Her Majesty The Queen's Coronation in 1953
Her Majesty The Queen's Coronation in 1953. Photo courtesy City of Toronto Archives.

For her entire seventy year reign as Queen of the United Kingdom and The Commonwealth, The Queen served as the Royal Patron of Great Britain's National Skating Association and its successors National Ice Skating Association and British Ice Skating. It was a tradition that dated back to 1881, when the Prince of Wales (later His Majesty King Edward VII) accepted an invitation to be the National Skating Association's Royal Patron.

During Queen Elizabeth II's reign, five British skaters won Olympic gold medals. Jeannette Altwegg was the first, just seventeen days Elizabeth was proclaimed the monarch. As Great Britain was in a national period of mourning, Jeannette wore a black armband honouring His Majesty King George VI. On the recommendation of Sir Winston Churchill, Jeannette was invested by The Queen as a Commander of the British Empire (CBE) at a ceremony in Buckingham Palace in 1953. The British Olympic Gold Medallists in figure skating that followed were all honoured similarly by Her Majesty: John Curry (OBE, 1976), Robin Cousins (MBE, 1980) and Jayne Torvill and Christopher Dean (MBE, 1981; OBE, 2000).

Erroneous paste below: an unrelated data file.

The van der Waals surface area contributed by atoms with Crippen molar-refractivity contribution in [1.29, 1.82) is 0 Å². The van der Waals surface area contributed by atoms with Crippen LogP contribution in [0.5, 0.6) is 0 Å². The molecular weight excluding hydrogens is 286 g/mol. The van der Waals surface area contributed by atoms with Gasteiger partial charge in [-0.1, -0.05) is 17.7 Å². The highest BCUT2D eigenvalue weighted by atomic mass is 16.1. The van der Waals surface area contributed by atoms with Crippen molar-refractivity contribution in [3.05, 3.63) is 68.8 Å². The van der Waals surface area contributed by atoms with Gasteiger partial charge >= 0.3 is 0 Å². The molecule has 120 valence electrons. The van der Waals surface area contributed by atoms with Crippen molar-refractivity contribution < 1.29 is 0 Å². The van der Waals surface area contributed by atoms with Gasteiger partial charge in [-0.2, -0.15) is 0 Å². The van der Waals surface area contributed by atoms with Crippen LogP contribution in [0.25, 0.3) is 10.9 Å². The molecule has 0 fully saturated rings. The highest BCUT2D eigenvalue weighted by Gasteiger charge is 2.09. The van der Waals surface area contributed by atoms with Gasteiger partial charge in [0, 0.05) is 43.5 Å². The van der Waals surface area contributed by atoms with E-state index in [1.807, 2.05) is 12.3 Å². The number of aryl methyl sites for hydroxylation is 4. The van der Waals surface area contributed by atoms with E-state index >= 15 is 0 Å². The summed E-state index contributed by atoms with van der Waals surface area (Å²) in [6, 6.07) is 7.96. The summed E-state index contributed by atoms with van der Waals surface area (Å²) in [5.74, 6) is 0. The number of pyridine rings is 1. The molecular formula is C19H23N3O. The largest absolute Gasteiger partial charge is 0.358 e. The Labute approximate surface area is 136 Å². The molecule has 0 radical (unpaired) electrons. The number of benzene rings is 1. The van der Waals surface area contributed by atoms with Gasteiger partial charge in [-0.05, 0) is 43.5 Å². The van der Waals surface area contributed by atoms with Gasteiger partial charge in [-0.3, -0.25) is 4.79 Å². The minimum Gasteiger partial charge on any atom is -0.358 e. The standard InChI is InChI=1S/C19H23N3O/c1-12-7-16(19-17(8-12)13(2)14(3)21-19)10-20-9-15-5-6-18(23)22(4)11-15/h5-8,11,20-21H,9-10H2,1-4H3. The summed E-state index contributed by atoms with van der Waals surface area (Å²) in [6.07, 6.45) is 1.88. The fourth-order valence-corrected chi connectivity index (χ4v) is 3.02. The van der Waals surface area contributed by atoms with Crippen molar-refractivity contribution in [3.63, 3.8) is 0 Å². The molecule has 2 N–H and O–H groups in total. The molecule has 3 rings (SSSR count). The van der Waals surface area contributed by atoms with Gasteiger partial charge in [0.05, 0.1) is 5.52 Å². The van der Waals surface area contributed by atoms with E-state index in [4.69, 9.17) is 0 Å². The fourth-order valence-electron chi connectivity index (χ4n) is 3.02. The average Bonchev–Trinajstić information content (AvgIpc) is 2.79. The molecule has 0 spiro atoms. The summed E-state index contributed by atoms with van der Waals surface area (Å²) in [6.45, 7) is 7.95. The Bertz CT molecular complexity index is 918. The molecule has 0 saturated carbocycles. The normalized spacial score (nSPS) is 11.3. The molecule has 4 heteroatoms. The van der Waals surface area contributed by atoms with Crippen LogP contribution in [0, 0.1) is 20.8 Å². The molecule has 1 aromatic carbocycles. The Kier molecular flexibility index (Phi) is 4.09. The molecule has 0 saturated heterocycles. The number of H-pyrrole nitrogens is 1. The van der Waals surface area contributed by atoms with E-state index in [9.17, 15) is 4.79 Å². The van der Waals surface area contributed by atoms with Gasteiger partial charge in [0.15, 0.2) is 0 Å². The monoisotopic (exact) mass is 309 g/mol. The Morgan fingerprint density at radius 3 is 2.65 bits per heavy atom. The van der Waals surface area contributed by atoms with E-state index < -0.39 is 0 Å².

Clipping about Her Majesty Queen Elizabeth II's connections to the sport of figure skating
Excerpt from "Skating World" magazine, 1953

In the years following her Coronation, Elizabeth II made several trips to Canada, including a whirlwind forty-five day tour that saw her visit every Canadian province and territory in 1959. Barbara Wagner and Bob Paul, the reigning Canadian, North American and World Champions, were invited to dine with Her Majesty and Prince Philip, Duke of Edinburgh during The Royal Tour.

Her Majesty The Queen and Prince Philip, Duke of Edinburgh during their Royal Tour of Canada in 1959
Her Majesty The Queen and Prince Philip, Duke of Edinburgh during their Royal Tour of Canada in 1959.  Photo courtesy City of Toronto Archives.

World Champion Frances Dafoe was a recipient of the Queen Elizabeth II Golden Jubilee Medal in 2002 for her services to skating. Bernard Ford, a four-time World Champion in ice dancing who taught a who's who of Canadian skaters, was inducted as a Member of the Most Excellent Order of the British Empire (MBE) in 1969. Jean Westwood, another World Champion from Great Britain who left an indelible mark on Canadian skating, was presented to The Queen as well. 

Her Majesty The Queen and Prince Philip, Duke of Edinburgh
Her Majesty The Queen and Prince Philip, Duke of Edinburgh.  Photo courtesy Toronto Public Library, from Toronto Star Photographic Archive. Reproduced for educational purposes under license permission.